It’s Festival time again in Edinburgh. The Fringe Festival is already in full swing and on 12 August the official International Festival will begin. The scale is vast: at the Fringe alone 41,689 acts are being performed. This year the Festival focuses on cultural connections
between Asia and Europe under the theme “To the far West”. Productions from China, Korea, Japan, Vietnam and India will show how the relationship between the vibrant storytelling and performance traditions of Asia and the West is developing.
One of the strongest points of connection between East and West is in the works of Shakespeare. The Herald Scotland and Prospect Magazine have published articles describing the Shakespeare productions which are on offer during the Festivals.
Interest in Shakespeare in Asia has been growing, and in 2010 two academic collections of essays were published. These were Dennis Kennedy and Yong Li Lan’s Shakespeare in Asia; contemporary performance, published by Cambridge University Press and Poonam Trivedi and Minami Ryuta’s Re-playing Shakespeare in Asia, published by Routledge.
The history of Shakespeare in Asia varies greatly from country to country. His work was hardly known in China before the twentieth century, but Lamb’s Tales from Shakespeare were translated in 1904 making his stories popular decades before any texts were available to read. The first play to be translated was Hamlet, in 1922, and it was 1967 before the first Complete Works was published in Chinese.
For a variety of political reasons Shakespeare and other western authors were ignored until after the end of the Cultural Revolution, but then the country began to open up to European culture. The first Shakespeare Festival in China took place in Beijing and Shanghai in 1986, featuring both productions in traditional English Elizabethan costumes and versions of plays reinterpreted using traditional theatrical forms. Since then Chinese Shakespeare has come of age. The spectacular Chinese production of Romeo and Juliet for this year’s Fringe used the full range of modern performance methods including 3D animations, martial arts, animated scenery and original music. Other productions coming up include a version of King Lear adapted and performed in Mandarin by the Peking Opera actor Wu Hsing-kuo, and a spectacular Shanghai Peking Opera version of Hamlet.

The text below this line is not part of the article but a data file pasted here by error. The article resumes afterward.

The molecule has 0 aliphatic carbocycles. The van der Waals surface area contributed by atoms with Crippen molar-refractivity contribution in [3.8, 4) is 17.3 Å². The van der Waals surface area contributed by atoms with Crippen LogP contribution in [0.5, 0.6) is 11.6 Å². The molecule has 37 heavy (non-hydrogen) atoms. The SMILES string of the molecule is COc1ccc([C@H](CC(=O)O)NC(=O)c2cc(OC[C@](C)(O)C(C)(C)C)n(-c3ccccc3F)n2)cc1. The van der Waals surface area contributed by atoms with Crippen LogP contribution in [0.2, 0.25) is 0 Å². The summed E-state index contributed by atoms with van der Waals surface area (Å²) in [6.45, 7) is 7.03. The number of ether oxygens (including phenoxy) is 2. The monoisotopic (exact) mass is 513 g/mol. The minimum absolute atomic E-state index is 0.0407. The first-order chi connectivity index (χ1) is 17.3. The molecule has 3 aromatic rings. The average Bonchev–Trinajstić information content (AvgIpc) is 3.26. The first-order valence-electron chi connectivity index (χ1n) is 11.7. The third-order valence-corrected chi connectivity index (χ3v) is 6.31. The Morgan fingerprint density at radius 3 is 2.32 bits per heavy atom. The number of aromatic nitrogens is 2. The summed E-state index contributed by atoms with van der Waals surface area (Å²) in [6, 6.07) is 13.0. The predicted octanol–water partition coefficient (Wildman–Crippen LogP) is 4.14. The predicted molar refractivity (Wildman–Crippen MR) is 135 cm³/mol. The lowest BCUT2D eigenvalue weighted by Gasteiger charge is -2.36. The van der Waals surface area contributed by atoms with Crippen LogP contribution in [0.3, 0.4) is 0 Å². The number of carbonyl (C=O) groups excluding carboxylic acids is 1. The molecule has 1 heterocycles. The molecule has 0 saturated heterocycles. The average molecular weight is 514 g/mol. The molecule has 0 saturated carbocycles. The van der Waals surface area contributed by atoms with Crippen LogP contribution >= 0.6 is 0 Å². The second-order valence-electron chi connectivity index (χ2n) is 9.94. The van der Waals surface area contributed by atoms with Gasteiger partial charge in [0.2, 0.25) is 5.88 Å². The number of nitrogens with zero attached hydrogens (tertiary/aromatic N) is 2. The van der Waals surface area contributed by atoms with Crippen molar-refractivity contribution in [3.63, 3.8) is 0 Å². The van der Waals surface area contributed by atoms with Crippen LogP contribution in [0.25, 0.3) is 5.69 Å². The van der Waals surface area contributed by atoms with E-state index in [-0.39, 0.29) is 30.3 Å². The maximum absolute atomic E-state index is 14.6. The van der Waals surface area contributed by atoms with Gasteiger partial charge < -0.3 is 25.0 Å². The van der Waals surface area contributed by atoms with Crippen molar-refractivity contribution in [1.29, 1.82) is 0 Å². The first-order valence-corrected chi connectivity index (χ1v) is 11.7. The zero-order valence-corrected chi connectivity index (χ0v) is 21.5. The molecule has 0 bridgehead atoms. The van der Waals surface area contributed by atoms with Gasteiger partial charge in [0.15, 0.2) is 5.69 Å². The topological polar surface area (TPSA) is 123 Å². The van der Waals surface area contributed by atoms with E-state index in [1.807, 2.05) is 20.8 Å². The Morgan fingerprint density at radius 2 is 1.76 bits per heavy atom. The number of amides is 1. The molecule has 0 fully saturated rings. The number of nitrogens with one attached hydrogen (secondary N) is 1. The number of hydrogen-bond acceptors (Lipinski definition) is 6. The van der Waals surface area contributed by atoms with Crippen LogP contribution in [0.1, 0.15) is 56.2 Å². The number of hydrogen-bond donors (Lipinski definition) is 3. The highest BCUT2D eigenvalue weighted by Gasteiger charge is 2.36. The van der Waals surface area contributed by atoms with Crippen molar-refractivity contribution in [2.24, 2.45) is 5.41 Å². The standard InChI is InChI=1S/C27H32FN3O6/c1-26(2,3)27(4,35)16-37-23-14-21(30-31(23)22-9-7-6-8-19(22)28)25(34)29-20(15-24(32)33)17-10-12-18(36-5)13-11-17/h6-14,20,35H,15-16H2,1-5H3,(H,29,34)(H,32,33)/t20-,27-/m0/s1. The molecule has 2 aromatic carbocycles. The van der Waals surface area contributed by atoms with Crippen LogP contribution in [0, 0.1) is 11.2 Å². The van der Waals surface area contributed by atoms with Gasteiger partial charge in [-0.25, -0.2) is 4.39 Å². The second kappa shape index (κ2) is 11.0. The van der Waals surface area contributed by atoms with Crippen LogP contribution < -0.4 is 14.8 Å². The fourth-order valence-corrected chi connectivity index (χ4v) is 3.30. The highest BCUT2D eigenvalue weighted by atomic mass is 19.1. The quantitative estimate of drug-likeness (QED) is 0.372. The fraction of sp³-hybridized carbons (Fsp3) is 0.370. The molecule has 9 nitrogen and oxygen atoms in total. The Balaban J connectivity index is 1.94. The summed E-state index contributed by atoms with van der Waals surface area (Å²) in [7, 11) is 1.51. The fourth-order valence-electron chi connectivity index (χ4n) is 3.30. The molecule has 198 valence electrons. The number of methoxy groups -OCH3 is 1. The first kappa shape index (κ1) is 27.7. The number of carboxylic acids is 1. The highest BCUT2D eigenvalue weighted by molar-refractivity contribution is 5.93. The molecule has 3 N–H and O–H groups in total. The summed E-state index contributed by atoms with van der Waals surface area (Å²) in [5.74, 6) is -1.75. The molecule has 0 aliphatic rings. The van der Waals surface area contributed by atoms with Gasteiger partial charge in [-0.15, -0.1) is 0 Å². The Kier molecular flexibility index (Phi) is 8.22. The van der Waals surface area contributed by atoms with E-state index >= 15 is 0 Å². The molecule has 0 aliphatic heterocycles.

Koreans first encountered Shakespeare as a result of being under Japanese rule. A production of Hamlet was put on by a Japanese company for Japanese colonisers of the country in 1909. At Edinburgh there will be a version of The Tempest which transports the play to 5th century Korea. Korean theatre is full of magic, music and spectacle, and the production pays respect to these traditions. It’ll also have a political dimension: the director, Tae-Suk Oh, expects the story of warring brothers to be seen as a metaphor for the current division of Korea, holding out the hope for future reconciliation.
Why are we so interested in Asian Shakespeare performances? Kennedy and Lan suggest they “are collectively distinguished … by the force of their visual, aural, and corporeal strategies…and can be enjoyed, irrespective of how well one understands them”. Even native English speakers can have difficulties with Shakespeare’s language so Asian performers may have much to show us.
Economic forces are at work too. Poonam Trivedi says that “The growth and development of major Asian economies will lead…to a transformation of their geopolitical roles and an assertion of dominance in the cultural arenas too”.
If you’d like to follow up Asian Shakespeare, take a look at the Massachusetts Institute of Technology’s Shakespeare Performance in Asia site. It’s a fantastic collection of film clips, photos, interviews and essays. Even if, like me, you can’t view the video clips, it’s still a great resource.